Tuesday, May 20, 2008


Robert Genn, a Canadian painter, emails out a newsletter twice a week on subjects related to art. I especially enjoyed the one I received today so I am posting it here in its entirety.

"Shibui is a broad term that can mean irregularity of form, openness to nature, roughness of texture, and the naturalness of daily life. Also known as Shibusa, it refers as well to the Japanese "Seven aspects of being," which are simplicity, implicitness, modesty, silence, naturalness, roughness and normalcy. It's seen in raku pottery, architecture, folk crafts, haiku, gardens and painting. Shibui is worth thinking about no matter where you are or what your art.

Fact is, perfection is boring. Shibui allows viewer participation in the artist's art. It's particularly valuable in an age of highly finished and sophisticated machine-manufactured products. Shibui comes naturally, shows the hand of the maker, and triumphs gesture and the vagaries of process. While there are hundreds of ways to bring shibui into your life, if you think you might include the idea in your painting, here are seven:

Use the whole brush--right down to the ferrule.
Have more than one colour on the brush at one time.
Hold the brush well up on the handle.
Work freshly and let intuition be your guide.
Feel the energy and direction of your subject.
Be not uptight, but relaxed.
Quit when you've connected and while the going is good.

In a way, the making of raku pottery is a good metaphor. In the fiery arms of the kiln god, work takes on a form of its own. Think of yourself as a kiln rather than a labouring artisan. Under the smoking straw of passion, work shapes itself and becomes its own statement. Shibui is all about trust--trust in your materials, trust in your instincts, trust in yourself, trust in the kiln. Shibui transforms frantic work into calm joy and subdues the creator with relative contentment. As well, viewers get a strong feeling they are looking at art.

In shibui, sheer ease is a virtue. Hours fly by as the creator becomes lost in process and the gentle curiosity of outcome. You never know what you're going to pull out of that kiln.

Best regards,


PS: "Austere, subdued and restrained are some of the English words that come closest. Etymologically, shibui means 'astringent,' and is used to describe a profound, unassuming and quiet feeling." (Bernard Leach, "A Potter's Book" 1940)"

You can subscribe to Robert's newsletters by visiting his web site:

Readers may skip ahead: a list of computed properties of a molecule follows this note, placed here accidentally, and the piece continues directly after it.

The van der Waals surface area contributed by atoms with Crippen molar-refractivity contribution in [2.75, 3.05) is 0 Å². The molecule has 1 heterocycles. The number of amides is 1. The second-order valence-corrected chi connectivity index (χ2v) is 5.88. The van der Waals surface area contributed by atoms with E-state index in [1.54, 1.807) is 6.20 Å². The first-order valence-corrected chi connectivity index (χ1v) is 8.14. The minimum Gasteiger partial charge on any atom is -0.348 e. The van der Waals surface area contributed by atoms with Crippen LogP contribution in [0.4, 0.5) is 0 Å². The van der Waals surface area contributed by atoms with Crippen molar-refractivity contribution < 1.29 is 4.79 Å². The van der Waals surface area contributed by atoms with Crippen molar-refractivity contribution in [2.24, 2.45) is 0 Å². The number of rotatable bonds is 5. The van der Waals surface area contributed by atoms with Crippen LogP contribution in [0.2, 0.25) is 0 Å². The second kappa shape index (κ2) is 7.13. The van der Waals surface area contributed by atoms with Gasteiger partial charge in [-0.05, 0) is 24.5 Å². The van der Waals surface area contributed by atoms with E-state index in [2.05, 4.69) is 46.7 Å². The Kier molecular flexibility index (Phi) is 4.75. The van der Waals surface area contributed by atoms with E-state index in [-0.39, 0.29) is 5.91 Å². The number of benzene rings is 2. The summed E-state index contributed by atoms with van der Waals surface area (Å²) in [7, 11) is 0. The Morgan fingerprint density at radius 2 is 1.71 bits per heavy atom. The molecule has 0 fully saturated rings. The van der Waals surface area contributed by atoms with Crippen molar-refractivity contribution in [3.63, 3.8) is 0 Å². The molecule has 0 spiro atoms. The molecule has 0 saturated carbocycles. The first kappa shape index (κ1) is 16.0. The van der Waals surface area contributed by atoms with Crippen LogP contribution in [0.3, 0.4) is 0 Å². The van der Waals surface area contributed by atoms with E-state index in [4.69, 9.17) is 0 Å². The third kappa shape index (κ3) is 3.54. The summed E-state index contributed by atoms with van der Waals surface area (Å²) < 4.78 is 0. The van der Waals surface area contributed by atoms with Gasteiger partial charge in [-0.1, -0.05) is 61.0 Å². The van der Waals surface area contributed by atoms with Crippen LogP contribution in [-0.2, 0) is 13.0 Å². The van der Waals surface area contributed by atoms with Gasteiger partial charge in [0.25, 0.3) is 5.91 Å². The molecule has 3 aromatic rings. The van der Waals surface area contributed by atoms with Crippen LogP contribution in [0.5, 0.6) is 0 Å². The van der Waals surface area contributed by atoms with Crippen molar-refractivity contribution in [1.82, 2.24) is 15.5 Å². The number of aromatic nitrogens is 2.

Saturday, May 17, 2008

oh, my gosh

I am having a blast. Last night Ben, my youngest son, mentioned a library cataloguing program for the Apple computer: Delicious Library. Jim and I have said we would like to catalog our books so today I looked for the program on line, found it, and downloaded it. It is 'delicious'! So fancy--and so easy! You can scan in the ISBN number or type in the name and the program goes on line to download all the information about the book--all the technical data--and book reviews. It creates a record of the book with a image of the book cover on the book's icon! It lets you make a record of books you loan out--with the borrower's name from your address book and marks the book's icon with a tab, "OUT", stretched across the upper right had corner . I've spent a couple hours scanning in my pottery book collection! Maybe I am just a frustrated, wanna-be librarian, but this is too much fun!

Next week I AM going to do a bisque firing. Then I am going to get serious about glazing! I have really been out of it lately. But I AM, I AM going to get focused on my pottery work. I AM.

Saturday, May 10, 2008


And he said, "I know you'll treasure it a long time."
Kenneth Zachry Karcher

Thursday, May 08, 2008

time flies

I don't know where, exactly, but I look up and it has been quite a while since I have posted.
I guess I've been distracted. Jim is fine and the car should be ready this weekend. The insurance is paying for the repair (~8,000).
Kenny has had several falls, nothing serious--but, since it is such a challenge for 'us' to get him back up on his feet, he and I both stay anxious over the next fall. The last was at 1:30 am night before last. 'We' (the we is Kenny and me since Jim is out of town) tried our best to get him up off the floor onto the bed but could not do it. So I called EMS. The firemen were here in minutes--and always so gracious--but I hate calling for their help. This morning Kenny called from the shower where he was desperately hanging onto the grab bar trying not to slip down to the floor before I got there to grab onto him. We made it! When 'we' make it sucessfully, he usually ends up laughing (out of relief, I'm sure) and then tells me how much he loves me!
Each morning, after breakfast, we go out to the studio. That might be 9:30 or 10:00 before we get there. Then Kenny is through for the day at noon and ready for lunch. I intend to return after lunch to do some more concentrated work--but frequently don't get out there again that day. Good thing I'm not trying to make a living out of my clay work!!
This house had extensive plantings when we moved in. And, fortunately, it had a water system. Unfortunately, it is not working properly. I called for repair work but it seems it may be cheaper--and better--to put in a new system instead of trying to repair this very old system. I have been waiting for an ‘estimator’ to come see what I need and what it will cost—but he has been unavailable. In the meantime, I am spending a good deal of time watering by hand as I don't want to loose the plants that are dependent on the system. To make things worse, because of the installed sprinkler system, there are NO hose outlets anywhere near all these lush plants.

The terrace plants seen from the studio door.

The terrace plants seen from inside the living room (see my computer on the table in front of the window--no wonder I spend so much time browsing the web.)

I am NOT whinning or complaining--I am just reporting in!